By Mike Davey
Toronto, Ontario — February 1, 2016 — It looks like collision warning systems and automatic braking are effective at reducing the number of certain types of collisions, according to a recently released report by the US-based Insurance Institute of Highway Safety (IIHS).
The study, “Effectiveness of Forward Collision Warning Systems with and without Autonomous Emergency Braking in Reducing Police-Reported Crash Rates,” was prepared by Jessica B. Cicchino and looked at vehicles equipped with forward collision warning (FCW) alone, and also at cars that had both FCW and autonomous emergency braking (AEB).
The report only included vehicles that have FCW systems as a factory option. However, it’s important to remember that some third-party companies also manufacture similar systems for aftermarket installation. These systems, such as that manufactured by Mobileye, can be added to any vehicle and would likely have a similar impact in preventing or mitigating collisions.
The report compares rates of crashes reported to the police in 27 US states between 2010 and 2014. The data used included both equipped vehicles as outlined above and the same models that did not have those optional systems. This controls for other collision avoidance systems and other factors affecting crash risk.
The results are striking. FCW alone and FCW with AEB reduced rear-end collisions by 23 and 39 percent, respectively. Looking outside rear-end collisions, FCW alone reduced involvement in all collisions by 12 percent and in multi-vehicle crashes by 11 percent. The vehicles with AEB were found, across the board, to be involved in fewer collisions resulting in injury.
According to a statement from the IIHS, if all vehicles had been equipped with automatic braking that worked as well as the systems studied, there would have been at least 700,000 fewer police-reported rear-end crashes in 2013. That number represents 13 percent of police-reported crashes overall.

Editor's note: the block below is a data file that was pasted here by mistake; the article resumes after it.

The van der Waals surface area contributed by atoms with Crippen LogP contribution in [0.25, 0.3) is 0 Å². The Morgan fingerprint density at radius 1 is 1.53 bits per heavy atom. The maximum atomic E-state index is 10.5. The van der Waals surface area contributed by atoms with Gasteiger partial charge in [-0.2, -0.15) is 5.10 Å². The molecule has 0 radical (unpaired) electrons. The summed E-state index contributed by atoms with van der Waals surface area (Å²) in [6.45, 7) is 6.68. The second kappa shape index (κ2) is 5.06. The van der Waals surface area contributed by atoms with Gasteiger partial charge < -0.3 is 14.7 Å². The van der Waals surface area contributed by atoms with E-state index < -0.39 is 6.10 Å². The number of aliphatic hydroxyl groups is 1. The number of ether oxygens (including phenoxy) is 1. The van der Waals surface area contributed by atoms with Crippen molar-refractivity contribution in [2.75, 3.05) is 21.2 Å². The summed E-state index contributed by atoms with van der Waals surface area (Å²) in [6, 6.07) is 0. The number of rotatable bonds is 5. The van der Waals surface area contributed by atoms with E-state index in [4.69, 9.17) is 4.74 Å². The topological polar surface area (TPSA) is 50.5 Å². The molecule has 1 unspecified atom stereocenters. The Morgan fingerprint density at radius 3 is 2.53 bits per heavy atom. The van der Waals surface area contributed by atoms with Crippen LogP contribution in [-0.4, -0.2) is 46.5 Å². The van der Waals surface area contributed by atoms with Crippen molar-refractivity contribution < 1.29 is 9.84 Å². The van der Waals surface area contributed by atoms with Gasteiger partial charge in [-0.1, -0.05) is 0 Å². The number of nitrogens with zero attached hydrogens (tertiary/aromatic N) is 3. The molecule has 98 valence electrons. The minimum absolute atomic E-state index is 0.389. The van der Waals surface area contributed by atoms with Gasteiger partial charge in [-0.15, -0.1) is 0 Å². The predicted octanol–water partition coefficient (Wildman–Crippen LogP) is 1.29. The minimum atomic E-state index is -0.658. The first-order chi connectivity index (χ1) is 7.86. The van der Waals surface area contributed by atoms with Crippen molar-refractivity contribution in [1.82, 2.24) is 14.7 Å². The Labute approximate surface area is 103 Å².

“The success of front crash prevention represents a big step toward safer roads,” says David Zuby, IIHS Chief Research Officer. “As this technology becomes more widespread, we can expect to see noticeably fewer rear-end crashes. The same goes for the whiplash injuries that often result from these crashes and can cause a lot of pain and lost productivity.”
Collisions in which equipped vehicles were struck from behind but did not then strike another vehicle were left out of the data, as FCW could not be expected to prevent these types of collisions.
There are challenges to studying the effectiveness of FCW technology. For one thing, many of the vehicles in the study also have adaptive cruise control, which means the vehicle will automatically maintain a “safe” distance from the vehicle in front when the system is active. It’s possible that some of the collision prevention seemingly obtained from crash warning is actually a result of adaptive cruise control. A number of the vehicles were also equipped with lane departure warning, but it’s believed to be unlikely that this would affect rear-end collision rates.
The entire report is available for download at “Effectiveness of Forward Collision Warning Systems with and without Autonomous Emergency Braking in Reducing Police-Reported Crash Rates.”